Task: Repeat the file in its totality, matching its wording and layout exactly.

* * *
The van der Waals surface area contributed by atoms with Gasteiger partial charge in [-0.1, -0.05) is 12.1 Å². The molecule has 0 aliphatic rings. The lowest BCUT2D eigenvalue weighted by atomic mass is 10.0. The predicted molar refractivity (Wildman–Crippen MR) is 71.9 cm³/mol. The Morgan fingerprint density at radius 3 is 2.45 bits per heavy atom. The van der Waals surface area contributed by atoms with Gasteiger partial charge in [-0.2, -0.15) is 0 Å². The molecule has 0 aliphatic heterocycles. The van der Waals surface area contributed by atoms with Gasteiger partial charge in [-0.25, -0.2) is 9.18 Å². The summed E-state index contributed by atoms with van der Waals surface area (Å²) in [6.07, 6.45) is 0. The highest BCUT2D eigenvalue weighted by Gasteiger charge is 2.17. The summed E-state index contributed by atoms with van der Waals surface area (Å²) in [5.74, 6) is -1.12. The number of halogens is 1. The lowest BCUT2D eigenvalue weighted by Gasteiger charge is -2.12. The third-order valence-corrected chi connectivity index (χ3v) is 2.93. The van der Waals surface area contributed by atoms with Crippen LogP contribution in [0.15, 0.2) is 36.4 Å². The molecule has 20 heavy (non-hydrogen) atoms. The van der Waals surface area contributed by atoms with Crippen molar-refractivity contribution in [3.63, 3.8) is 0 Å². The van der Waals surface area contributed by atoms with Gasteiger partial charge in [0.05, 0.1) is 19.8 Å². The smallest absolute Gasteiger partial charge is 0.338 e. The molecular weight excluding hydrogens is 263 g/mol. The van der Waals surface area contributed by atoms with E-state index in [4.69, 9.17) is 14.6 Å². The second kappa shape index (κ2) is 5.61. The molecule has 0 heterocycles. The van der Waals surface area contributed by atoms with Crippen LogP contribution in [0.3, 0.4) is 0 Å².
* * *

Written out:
The van der Waals surface area contributed by atoms with Gasteiger partial charge in [-0.1, -0.05) is 12.1 Å². The molecule has 0 aliphatic rings. The lowest BCUT2D eigenvalue weighted by atomic mass is 10.0. The predicted molar refractivity (Wildman–Crippen MR) is 71.9 cm³/mol. The Morgan fingerprint density at radius 3 is 2.45 bits per heavy atom. The van der Waals surface area contributed by atoms with Gasteiger partial charge in [-0.2, -0.15) is 0 Å². The molecule has 0 aliphatic heterocycles. The van der Waals surface area contributed by atoms with Gasteiger partial charge in [-0.25, -0.2) is 9.18 Å². The summed E-state index contributed by atoms with van der Waals surface area (Å²) in [6.07, 6.45) is 0. The highest BCUT2D eigenvalue weighted by Gasteiger charge is 2.17. The summed E-state index contributed by atoms with van der Waals surface area (Å²) in [5.74, 6) is -1.12. The number of halogens is 1. The lowest BCUT2D eigenvalue weighted by Gasteiger charge is -2.12. The third-order valence-corrected chi connectivity index (χ3v) is 2.93. The van der Waals surface area contributed by atoms with Crippen LogP contribution in [0.15, 0.2) is 36.4 Å². The molecule has 20 heavy (non-hydrogen) atoms. The van der Waals surface area contributed by atoms with Crippen molar-refractivity contribution in [3.63, 3.8) is 0 Å². The van der Waals surface area contributed by atoms with Gasteiger partial charge in [0.05, 0.1) is 19.8 Å². The smallest absolute Gasteiger partial charge is 0.338 e. The molecular weight excluding hydrogens is 263 g/mol. The van der Waals surface area contributed by atoms with E-state index in [4.69, 9.17) is 14.6 Å². The second kappa shape index (κ2) is 5.61. The molecule has 0 heterocycles. The van der Waals surface area contributed by atoms with Crippen LogP contribution in [0.3, 0.4) is 0 Å².